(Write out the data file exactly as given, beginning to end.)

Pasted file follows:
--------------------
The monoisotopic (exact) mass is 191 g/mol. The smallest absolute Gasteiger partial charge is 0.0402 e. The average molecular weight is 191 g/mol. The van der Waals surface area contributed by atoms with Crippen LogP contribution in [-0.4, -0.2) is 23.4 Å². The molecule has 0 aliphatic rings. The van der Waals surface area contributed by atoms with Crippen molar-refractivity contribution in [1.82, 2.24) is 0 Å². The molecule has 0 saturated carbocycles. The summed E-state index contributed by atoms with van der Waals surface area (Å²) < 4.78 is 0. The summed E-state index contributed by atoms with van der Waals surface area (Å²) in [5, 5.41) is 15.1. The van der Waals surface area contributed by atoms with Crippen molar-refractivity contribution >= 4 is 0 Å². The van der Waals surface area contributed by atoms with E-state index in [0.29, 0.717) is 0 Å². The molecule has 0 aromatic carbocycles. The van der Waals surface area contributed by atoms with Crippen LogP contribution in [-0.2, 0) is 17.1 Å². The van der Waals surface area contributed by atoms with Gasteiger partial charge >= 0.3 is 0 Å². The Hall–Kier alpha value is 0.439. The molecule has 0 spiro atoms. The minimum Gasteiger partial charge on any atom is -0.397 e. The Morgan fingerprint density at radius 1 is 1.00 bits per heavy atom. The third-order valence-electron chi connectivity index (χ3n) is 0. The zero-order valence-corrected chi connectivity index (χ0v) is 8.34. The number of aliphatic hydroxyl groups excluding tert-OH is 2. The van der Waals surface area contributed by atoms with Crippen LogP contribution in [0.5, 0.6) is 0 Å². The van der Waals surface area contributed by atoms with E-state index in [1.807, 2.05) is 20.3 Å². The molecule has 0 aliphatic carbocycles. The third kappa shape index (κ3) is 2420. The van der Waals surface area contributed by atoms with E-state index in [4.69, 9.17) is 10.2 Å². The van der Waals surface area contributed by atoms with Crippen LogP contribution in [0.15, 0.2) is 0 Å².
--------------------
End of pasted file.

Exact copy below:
The monoisotopic (exact) mass is 191 g/mol. The smallest absolute Gasteiger partial charge is 0.0402 e. The average molecular weight is 191 g/mol. The van der Waals surface area contributed by atoms with Crippen LogP contribution in [-0.4, -0.2) is 23.4 Å². The molecule has 0 aliphatic rings. The van der Waals surface area contributed by atoms with Crippen molar-refractivity contribution in [1.82, 2.24) is 0 Å². The molecule has 0 saturated carbocycles. The summed E-state index contributed by atoms with van der Waals surface area (Å²) < 4.78 is 0. The summed E-state index contributed by atoms with van der Waals surface area (Å²) in [5, 5.41) is 15.1. The van der Waals surface area contributed by atoms with Crippen molar-refractivity contribution >= 4 is 0 Å². The van der Waals surface area contributed by atoms with E-state index in [0.29, 0.717) is 0 Å². The molecule has 0 aromatic carbocycles. The van der Waals surface area contributed by atoms with Crippen LogP contribution in [-0.2, 0) is 17.1 Å². The van der Waals surface area contributed by atoms with Gasteiger partial charge >= 0.3 is 0 Å². The Hall–Kier alpha value is 0.439. The molecule has 0 spiro atoms. The minimum Gasteiger partial charge on any atom is -0.397 e. The Morgan fingerprint density at radius 1 is 1.00 bits per heavy atom. The third-order valence-electron chi connectivity index (χ3n) is 0. The zero-order valence-corrected chi connectivity index (χ0v) is 8.34. The number of aliphatic hydroxyl groups excluding tert-OH is 2. The van der Waals surface area contributed by atoms with Crippen LogP contribution in [0.5, 0.6) is 0 Å². The van der Waals surface area contributed by atoms with E-state index in [1.807, 2.05) is 20.3 Å². The molecule has 0 aliphatic carbocycles. The third kappa shape index (κ3) is 2420. The van der Waals surface area contributed by atoms with E-state index in [4.69, 9.17) is 10.2 Å². The van der Waals surface area contributed by atoms with Crippen LogP contribution in [0.15, 0.2) is 0 Å².